The February 2018 issue of the Animal Health Matters newsletter from HealthforAnimals features portraits of four ILRI animal health scientists who are working to develop more effective livestock vaccines.
To support research on the biology of T. parva and the identification of additional candidate vaccine antigens, this article reports on the sporozoite proteome as defined by LC–MS/MS analysis.
Green Mountain Antibodies has signed an agreement with the International Livestock Research Institute (ILRI) of Nairobi, Kenya to produce and distribute monoclonal antibodies that detect infectious disease markers in cattle.
There is inadequate herd and community level information on the impact of CBPP and its control by vaccination to allow adequate allocation of resources for CBPP control in affected ecosystems of Kenya. A study was designed in Narok district to provide this crucial information for the Maasai ecosystem.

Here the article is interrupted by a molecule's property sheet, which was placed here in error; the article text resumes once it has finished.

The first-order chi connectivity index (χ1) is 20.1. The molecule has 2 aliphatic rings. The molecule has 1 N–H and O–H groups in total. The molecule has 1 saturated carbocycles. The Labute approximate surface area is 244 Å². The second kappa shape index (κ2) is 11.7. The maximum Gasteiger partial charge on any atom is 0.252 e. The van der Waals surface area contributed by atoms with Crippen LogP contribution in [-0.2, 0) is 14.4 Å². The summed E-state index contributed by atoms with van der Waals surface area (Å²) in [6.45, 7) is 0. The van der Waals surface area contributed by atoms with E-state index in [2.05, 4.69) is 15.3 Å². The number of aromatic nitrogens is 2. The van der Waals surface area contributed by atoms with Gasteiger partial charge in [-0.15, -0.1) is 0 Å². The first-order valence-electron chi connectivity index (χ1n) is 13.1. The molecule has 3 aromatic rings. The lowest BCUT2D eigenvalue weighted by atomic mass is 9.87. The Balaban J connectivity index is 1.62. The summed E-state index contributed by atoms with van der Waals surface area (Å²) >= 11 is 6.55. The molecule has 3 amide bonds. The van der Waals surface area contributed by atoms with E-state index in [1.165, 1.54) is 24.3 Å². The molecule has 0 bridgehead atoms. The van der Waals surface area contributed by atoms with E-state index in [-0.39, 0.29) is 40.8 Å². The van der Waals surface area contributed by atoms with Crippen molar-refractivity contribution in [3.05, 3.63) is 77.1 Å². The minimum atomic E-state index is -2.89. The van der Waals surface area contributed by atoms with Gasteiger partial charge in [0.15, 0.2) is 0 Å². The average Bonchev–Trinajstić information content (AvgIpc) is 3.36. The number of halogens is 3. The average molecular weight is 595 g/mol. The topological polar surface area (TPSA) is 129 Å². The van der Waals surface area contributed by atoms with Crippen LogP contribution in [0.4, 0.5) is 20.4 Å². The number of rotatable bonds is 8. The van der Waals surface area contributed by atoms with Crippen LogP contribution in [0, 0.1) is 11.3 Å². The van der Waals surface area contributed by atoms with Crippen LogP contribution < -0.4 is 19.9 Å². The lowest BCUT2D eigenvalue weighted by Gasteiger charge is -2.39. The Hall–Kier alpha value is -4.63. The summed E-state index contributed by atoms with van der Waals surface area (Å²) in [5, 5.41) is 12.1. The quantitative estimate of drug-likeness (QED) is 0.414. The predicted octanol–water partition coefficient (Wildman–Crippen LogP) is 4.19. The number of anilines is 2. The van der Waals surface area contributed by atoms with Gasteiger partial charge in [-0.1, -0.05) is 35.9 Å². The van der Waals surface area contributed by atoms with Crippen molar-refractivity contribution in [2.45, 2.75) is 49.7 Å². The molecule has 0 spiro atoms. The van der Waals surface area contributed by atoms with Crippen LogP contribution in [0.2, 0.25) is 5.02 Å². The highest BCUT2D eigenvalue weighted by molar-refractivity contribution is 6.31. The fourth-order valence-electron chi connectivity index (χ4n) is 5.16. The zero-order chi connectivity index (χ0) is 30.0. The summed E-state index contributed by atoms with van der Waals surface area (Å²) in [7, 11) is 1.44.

There is a great deal of similarity in the immunopathology, genomics and biology of T. parva and T. annulata. Similar protective immune responses are directed against the sporozoite and schizont stages of the parasites, and it is remarkable that many candidate sporozoite and schizont antigens are also so similar to each other. Hence, advances in development of subunit vaccines against one parasite species are likely to be readily applicable to the other.